We've been neglecting the Bay Division Pipelines in our East Bay Photo Series. So we thought we'd celebrate this Photo Friday with a couple of construction shots - from 1966.

Five Bay Division Pipelines transmit Hetch Hetchy and East Bay supplies through our two Irvington Tunnels to our 2.7 million Bay Area Customers.  Bay Division Pipelines 1,2, and the newest addition - 5 connect to a brand new water tunnel under San Francisco Bay on their way to the Peninsula.

Pipelines 3 and 4 pass through the South Bay overland on their way to the Peninsula. 




As you can tell, these are large pipelines. They are also crucial to our water transmission system.


We can't blame those kids. We think they're pretty cool, too!

See you around the Valley!


Monday, June 4, 2018

SFPUC Project Team Leads National Discussion about Dams and Ecosystems

In early April members of the Fish Passage Facilities project team went to Miami, Florida to present at the 38th United States Society of Dam’s (USSD) Annual Conference on behalf of SFPUC. This year's conferences theme was A Balancing Act: Dams, Levees and Ecosystems. It focused on the importance of environmentally sustainable water projects within diverse and sometimes fragile ecosystems.

Our Fish Passage Facilities team were selected to present their paper called "Fish Passage Facilities at the Alameda Creek Diversion Dam, Final Design and Construction Update."

The Fish Passage Project is located in Sunol.  The goal  project is to provide for safe passage of fish around the Alameda Creek Diversion Dam to support the restoration of Steelhead trout to the Alameda Creek Watershed.  The project is part of the SFPUC's $4.8 billion Water System Improvement Project (WSIP) to repair, and seismically upgrade portion of the Hetch Hetchy Regional Water Sytem. Construction is expected to be completed in fall 2018.

Below is a photo of our fabulous four presenters: Eric Gee, Project Manager, Yen Ng, Engineer and Karl Tingwald, (former AECOM) civil engineer and Dan Wade, Director of Water Infrastructure Capital Projects and Programs.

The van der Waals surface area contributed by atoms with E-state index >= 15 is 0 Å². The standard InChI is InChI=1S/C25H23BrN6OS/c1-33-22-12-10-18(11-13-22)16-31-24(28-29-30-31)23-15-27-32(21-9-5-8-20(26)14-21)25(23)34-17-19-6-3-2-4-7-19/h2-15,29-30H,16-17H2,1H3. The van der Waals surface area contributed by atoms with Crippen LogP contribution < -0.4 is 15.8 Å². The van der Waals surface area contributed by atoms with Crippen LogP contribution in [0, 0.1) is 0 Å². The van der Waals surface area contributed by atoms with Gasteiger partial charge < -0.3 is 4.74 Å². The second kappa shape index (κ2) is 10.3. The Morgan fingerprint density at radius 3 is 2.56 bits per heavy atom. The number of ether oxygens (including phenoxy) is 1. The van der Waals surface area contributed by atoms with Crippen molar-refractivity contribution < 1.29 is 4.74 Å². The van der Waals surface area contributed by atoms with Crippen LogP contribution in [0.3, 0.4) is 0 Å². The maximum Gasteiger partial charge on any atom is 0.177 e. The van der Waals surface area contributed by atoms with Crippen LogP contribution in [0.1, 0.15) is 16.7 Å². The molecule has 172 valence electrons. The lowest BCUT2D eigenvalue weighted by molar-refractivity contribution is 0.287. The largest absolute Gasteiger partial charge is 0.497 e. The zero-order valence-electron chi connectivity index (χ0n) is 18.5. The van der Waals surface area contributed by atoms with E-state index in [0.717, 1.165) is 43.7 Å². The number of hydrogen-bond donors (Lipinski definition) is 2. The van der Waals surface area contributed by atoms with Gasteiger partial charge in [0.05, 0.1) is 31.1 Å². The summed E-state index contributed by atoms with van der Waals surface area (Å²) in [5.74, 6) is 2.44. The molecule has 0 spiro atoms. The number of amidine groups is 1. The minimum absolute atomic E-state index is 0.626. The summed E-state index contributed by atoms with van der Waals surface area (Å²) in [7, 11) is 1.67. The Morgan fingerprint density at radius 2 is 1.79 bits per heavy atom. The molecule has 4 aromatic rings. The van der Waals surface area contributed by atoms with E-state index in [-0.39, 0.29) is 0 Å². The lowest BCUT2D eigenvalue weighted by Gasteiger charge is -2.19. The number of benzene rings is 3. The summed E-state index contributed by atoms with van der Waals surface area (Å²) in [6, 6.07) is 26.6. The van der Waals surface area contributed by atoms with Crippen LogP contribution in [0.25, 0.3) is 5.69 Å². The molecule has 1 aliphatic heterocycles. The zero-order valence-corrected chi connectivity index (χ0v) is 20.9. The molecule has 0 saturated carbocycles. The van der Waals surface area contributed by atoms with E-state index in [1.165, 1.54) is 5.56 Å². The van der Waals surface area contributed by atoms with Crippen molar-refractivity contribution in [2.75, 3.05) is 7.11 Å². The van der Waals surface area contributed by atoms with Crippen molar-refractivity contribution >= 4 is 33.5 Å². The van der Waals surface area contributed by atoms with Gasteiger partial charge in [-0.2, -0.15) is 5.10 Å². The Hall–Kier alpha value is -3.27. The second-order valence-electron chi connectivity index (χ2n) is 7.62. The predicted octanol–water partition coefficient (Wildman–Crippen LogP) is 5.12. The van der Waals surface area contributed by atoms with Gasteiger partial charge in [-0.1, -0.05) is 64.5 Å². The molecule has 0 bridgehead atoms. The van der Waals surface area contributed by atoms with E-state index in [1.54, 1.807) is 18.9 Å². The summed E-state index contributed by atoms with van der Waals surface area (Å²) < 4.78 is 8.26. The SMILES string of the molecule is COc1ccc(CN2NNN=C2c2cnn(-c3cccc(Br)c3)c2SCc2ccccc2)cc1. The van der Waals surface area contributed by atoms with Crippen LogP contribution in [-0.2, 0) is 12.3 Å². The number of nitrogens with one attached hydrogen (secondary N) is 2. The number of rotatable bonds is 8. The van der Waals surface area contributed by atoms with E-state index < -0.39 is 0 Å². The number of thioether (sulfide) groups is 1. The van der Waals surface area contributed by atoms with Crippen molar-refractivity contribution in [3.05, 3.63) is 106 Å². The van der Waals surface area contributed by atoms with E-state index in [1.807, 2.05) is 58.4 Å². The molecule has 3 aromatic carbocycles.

We want to congratulate the Fish Passage team members for a job well done.

See you around the valley!



Friday, May 25, 2018

Memorial Day 2018












In observance of Memorial Day, our construction teams at the Calaveras Dam Replacement Project, Fish Passage Facilities within the Alameda Creek Watershed (within EBRPD's Sunol Regional Wilderness) and the Sunol Valley Long Term Improvements (Water Temple) will not be working on Monday, May 30th.

Here is a photo of one of our D4 Dozer's working on the dam’s core at the Calaveras Dam Replacement Project.



We hope all of you have a safe and wonderful Memorial Day weekend.

See you around the valley!

Friday, May 18, 2018

Happy Infrastructure Week 2018

The Week of May 14 to May 21st is national Infrastructure Week! This is the week where public agencies across the nation highlight the importance of our nation’s infrastructure, and the need to maintain it.

At the San Francisco Public Utilities Commission, our ratepayers had the foresight more than 10 years ago to allow us to pass the $4.8 billion Water System Improvement Program (WSIP). The program has 87 projects, spanning seven counties, to repair, replace, and seismically upgrade aging portions of the Hetch Hetchy Regional Water System. To date the program is more than 90% complete.

A tremendous amount of work was done in the Sunol Valley to ensure a seismically reliable water supply for our Bay Area customers.  The Calaveras Fault runs right through the Sunol Valley. The Calaveras Dam Replacement Project is the largest WSIP Project in construction, but there have been many others. Here are the highlights:  





Alameda Siphon #4. A high tech pipeline crossing of the Calaveras Fault designed to survive an earthquake. Completed 2013.

















New Irvington Tunnel. A new seismically designed tunnel to connect the new Siphon with new pipelines in Fremont. Tunnel brought into service in 2015.













Upgrades to our Sunol Valley Water Treatment Plant to enable the plant to provide minimum demand to all of our 2.7 million customers on its own for up to 60 days. Completed 2015.
















A complete new Bay Division Pipeline #5 to connect the New Irvington Tunnel to a new Bay Tunnel and the Peninsula. Completed 2016.












We've been posting videos on Facebook all week to highlight the SFPUC's efforts to upgrade your infrastructure. And at Twitter: #TimetoBuild. See the Facebook posts  here.  

See you around the Valley!